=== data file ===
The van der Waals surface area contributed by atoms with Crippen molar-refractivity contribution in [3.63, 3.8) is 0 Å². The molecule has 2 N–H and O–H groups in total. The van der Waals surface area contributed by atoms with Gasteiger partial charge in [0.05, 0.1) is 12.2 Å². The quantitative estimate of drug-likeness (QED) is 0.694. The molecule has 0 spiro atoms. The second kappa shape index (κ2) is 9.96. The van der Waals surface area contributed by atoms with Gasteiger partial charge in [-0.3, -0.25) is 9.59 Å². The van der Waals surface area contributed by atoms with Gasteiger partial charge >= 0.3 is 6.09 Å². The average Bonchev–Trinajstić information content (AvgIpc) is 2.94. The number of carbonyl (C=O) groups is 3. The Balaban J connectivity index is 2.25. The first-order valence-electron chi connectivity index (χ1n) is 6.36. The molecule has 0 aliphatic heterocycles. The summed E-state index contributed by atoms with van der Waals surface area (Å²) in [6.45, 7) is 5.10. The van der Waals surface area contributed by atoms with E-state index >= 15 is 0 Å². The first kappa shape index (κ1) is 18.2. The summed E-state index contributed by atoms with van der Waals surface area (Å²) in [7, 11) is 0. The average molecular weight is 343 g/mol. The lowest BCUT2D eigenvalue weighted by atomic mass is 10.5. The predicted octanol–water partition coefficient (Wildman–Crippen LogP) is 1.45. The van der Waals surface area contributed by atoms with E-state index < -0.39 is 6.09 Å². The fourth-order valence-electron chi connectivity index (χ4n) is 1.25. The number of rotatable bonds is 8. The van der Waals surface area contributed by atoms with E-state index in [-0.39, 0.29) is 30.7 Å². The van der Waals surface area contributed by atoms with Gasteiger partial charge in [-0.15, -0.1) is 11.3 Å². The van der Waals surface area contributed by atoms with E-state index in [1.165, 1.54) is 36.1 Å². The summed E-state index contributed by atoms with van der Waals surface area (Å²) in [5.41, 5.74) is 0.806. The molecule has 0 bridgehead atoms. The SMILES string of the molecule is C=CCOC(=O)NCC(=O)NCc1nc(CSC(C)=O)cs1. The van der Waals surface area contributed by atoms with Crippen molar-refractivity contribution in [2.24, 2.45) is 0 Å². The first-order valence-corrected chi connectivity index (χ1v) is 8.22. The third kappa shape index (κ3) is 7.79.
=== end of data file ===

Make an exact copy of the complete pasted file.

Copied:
The van der Waals surface area contributed by atoms with Crippen molar-refractivity contribution in [3.63, 3.8) is 0 Å². The molecule has 2 N–H and O–H groups in total. The van der Waals surface area contributed by atoms with Gasteiger partial charge in [0.05, 0.1) is 12.2 Å². The quantitative estimate of drug-likeness (QED) is 0.694. The molecule has 0 spiro atoms. The second kappa shape index (κ2) is 9.96. The van der Waals surface area contributed by atoms with Gasteiger partial charge in [-0.3, -0.25) is 9.59 Å². The van der Waals surface area contributed by atoms with Gasteiger partial charge >= 0.3 is 6.09 Å². The average Bonchev–Trinajstić information content (AvgIpc) is 2.94. The number of carbonyl (C=O) groups is 3. The Balaban J connectivity index is 2.25. The first-order valence-electron chi connectivity index (χ1n) is 6.36. The molecule has 0 aliphatic heterocycles. The summed E-state index contributed by atoms with van der Waals surface area (Å²) in [6.45, 7) is 5.10. The van der Waals surface area contributed by atoms with E-state index >= 15 is 0 Å². The first kappa shape index (κ1) is 18.2. The summed E-state index contributed by atoms with van der Waals surface area (Å²) in [7, 11) is 0. The average molecular weight is 343 g/mol. The lowest BCUT2D eigenvalue weighted by atomic mass is 10.5. The predicted octanol–water partition coefficient (Wildman–Crippen LogP) is 1.45. The van der Waals surface area contributed by atoms with E-state index < -0.39 is 6.09 Å². The fourth-order valence-electron chi connectivity index (χ4n) is 1.25. The number of rotatable bonds is 8. The van der Waals surface area contributed by atoms with E-state index in [-0.39, 0.29) is 30.7 Å². The van der Waals surface area contributed by atoms with Gasteiger partial charge in [-0.15, -0.1) is 11.3 Å². The van der Waals surface area contributed by atoms with E-state index in [1.165, 1.54) is 36.1 Å². The summed E-state index contributed by atoms with van der Waals surface area (Å²) in [5.41, 5.74) is 0.806. The molecule has 0 bridgehead atoms. The SMILES string of the molecule is C=CCOC(=O)NCC(=O)NCc1nc(CSC(C)=O)cs1. The van der Waals surface area contributed by atoms with Crippen molar-refractivity contribution in [2.24, 2.45) is 0 Å². The first-order valence-corrected chi connectivity index (χ1v) is 8.22. The third kappa shape index (κ3) is 7.79.